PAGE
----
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Bob Reiske ABR GRI
Phone: 573-216-4888
Office:  573-216-4888
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Tricks to Banish Bad Smells From Your Home—Forever

Even if your house looks immaculate, there are few things that will exterminate (with extreme prejudice) any kind of positive first impression than an off-putting smell. Whether it's eau de cat, last night's attempt at Nepalese cuisine, or just an overall mustiness, bad odors are bad news—especially if you're trying to sell your home. After all, as Debra Johnson, a home cleaning specialist with Merry Maids, points out, “If you enter a home and immediately encounter a smell, that is generally all people focus on, and all they will remember.”

Banishing bad odors, however, isn’t as easy as dusting toe kicks. Certain scents are hard to remove—the more so when you're so used to them, you become “nose blind” and don't even notice. So for starters, you may have to ask people you trust (or your Realtor®, if you're selling) to tell you honestly whether they're picking up a whiff of anything weird. And if the answer is yes, we've got some tips and techniques for you.

Watch: Smart Hacks to Eliminate Bad Odors

 
 

Learn how to banish these common smells from your home.

Pet pee

The odor of cat urine, in particular, is so obnoxious and persistent that people have actually sued former homeowners for not disclosing it. The odor might be successfully masked during showings, but reemerge once the new owners move in.

Luckily, there are sprays with enzymes that break down odor molecules to remove the stench. The trick is to soak the spot with the enzyme spray, letting it seep down into carpet pads and floors.

If that doesn’t work, you may have to pitch the rug or replace a section of flooring, but not necessarily the whole thing. Cats and dogs are creatures of habit when it comes to doing their business, so replacing just that area may do the trick.

Yesterday's dinner

Open windows and set the range hood fan on high while you’re cooking fish or other pungent items, then clean pans and utensils immediately. If odors still linger after dinner, set a shallow bowl filled with white vinegar or coffee grounds on the counter to absorb smells overnight. Another tip: Close bedroom and closet doors before cooking fish so clothes and linens don’t absorb the smell.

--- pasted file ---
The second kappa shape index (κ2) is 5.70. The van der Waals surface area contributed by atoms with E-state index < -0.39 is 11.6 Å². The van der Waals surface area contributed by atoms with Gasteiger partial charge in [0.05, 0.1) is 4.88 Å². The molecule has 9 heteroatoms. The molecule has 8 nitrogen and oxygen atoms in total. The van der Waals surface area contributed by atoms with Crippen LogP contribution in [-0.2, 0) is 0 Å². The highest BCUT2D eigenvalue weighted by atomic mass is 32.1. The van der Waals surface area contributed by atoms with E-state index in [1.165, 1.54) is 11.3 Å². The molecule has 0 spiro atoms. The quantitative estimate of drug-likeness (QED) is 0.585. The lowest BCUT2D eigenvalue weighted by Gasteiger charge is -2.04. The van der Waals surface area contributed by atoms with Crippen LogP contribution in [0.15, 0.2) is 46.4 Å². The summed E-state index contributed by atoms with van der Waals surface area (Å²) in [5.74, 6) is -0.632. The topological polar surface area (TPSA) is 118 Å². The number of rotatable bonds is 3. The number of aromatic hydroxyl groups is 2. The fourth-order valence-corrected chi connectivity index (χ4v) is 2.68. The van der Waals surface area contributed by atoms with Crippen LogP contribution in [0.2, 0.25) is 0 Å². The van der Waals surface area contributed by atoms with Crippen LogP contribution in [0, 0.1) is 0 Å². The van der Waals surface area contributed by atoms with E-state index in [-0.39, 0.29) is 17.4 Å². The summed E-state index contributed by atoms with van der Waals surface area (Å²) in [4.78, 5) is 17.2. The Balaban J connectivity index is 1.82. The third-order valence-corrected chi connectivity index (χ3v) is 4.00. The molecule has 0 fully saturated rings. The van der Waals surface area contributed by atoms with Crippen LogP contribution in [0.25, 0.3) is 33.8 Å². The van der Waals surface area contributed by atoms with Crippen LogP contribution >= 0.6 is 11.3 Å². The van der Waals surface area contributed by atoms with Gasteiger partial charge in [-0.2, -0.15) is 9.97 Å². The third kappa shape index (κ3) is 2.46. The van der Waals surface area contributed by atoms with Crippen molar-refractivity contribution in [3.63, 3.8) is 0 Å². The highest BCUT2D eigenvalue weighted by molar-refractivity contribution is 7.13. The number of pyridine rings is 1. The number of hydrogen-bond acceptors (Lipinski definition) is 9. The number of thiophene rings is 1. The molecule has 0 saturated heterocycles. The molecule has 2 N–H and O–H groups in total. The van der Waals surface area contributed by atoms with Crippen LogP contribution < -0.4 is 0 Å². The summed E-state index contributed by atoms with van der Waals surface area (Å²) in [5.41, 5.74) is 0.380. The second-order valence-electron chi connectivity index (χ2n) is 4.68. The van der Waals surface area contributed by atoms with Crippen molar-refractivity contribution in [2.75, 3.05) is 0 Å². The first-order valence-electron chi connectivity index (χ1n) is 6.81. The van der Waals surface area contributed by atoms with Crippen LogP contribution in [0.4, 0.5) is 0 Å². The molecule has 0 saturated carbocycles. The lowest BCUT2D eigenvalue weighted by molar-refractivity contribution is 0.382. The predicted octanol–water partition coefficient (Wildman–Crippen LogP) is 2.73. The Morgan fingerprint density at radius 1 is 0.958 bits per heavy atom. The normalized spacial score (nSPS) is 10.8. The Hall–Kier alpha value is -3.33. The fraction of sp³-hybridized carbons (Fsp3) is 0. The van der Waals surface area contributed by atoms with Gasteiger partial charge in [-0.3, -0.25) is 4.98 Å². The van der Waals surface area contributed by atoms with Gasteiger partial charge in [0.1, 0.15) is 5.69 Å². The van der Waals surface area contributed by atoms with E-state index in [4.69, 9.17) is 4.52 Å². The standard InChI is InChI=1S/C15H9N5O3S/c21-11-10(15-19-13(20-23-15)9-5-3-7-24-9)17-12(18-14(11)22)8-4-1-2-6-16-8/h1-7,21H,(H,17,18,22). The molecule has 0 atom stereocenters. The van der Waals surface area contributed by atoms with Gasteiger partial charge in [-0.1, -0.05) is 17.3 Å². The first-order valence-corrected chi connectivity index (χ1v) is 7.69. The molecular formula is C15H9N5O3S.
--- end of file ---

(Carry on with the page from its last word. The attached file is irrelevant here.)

Pungent paint

A cut onion can neutralize paint smells that can otherwise make your house reek for days. Before painting, peel a large onion and slice it in half. Place each half on a dish and position them in opposite ends of the room. After the onions absorb the paint fumes, wrap and toss. And don't worry; the smell of the onion won't linger for more than an hour, tops.

Lingering garbage

Even after you’ve pitched out the garbage, those cans hold traces of trash. The best way to banish the smell is to wash out the can. Then, make an odor-eating sachet: Place some coffee grounds, a couple of tablespoons of baking soda, and a few cloves in the center of a coffee filter. Close with a rubber band or twist tie, then place in the bottom of the can, beneath a clean trash bag.

Whatever's in the kitchen sink

Whenever you smell a foul odor near your sink, check your drain and garbage disposal, where rotting meat or produce can become stuck and create a major stink. To deodorize the grinder, place two or three slices of lemon or orange in the disposal, turn on the water, and flick on the switch. More things you can grind to remove disposal odors include ice combined with rock salt, white vinegar, or good ol’ mouthwash.

Mustiness

If your home smells musty, you may have a mold problem that only a professional can wipe out safely. To prevent mold, the trick is to control your home’s humidity so that mold spores don’t have a chance to multiply.

“By keeping a home’s indoor humidity to a range of 30% to 60%, homeowners can discourage mold and mildew,” says Ryan McLaughlin, a project manager at 1-800-WATER-DAMAGE. You can purchase a hygrometer, which reads the moisture level in the air, for about $10. If it reaches a mold-friendly level, try the following techniques to dry indoor air.

  • Turn on bathroom fans during and after showers to remove the moisture. Keep the shower door open to dry out the stall.
  • Open windows, if your bathroom has them, to create cross-ventilation and increase air circulation.
  • Buy a dehumidifier to remove air moisture. If you can stretch a hose from the machine to a drain, you won't have to empty buckets of water each day.
  • Fix plumbing leaks to prevent standing puddles.

 

 

 

 

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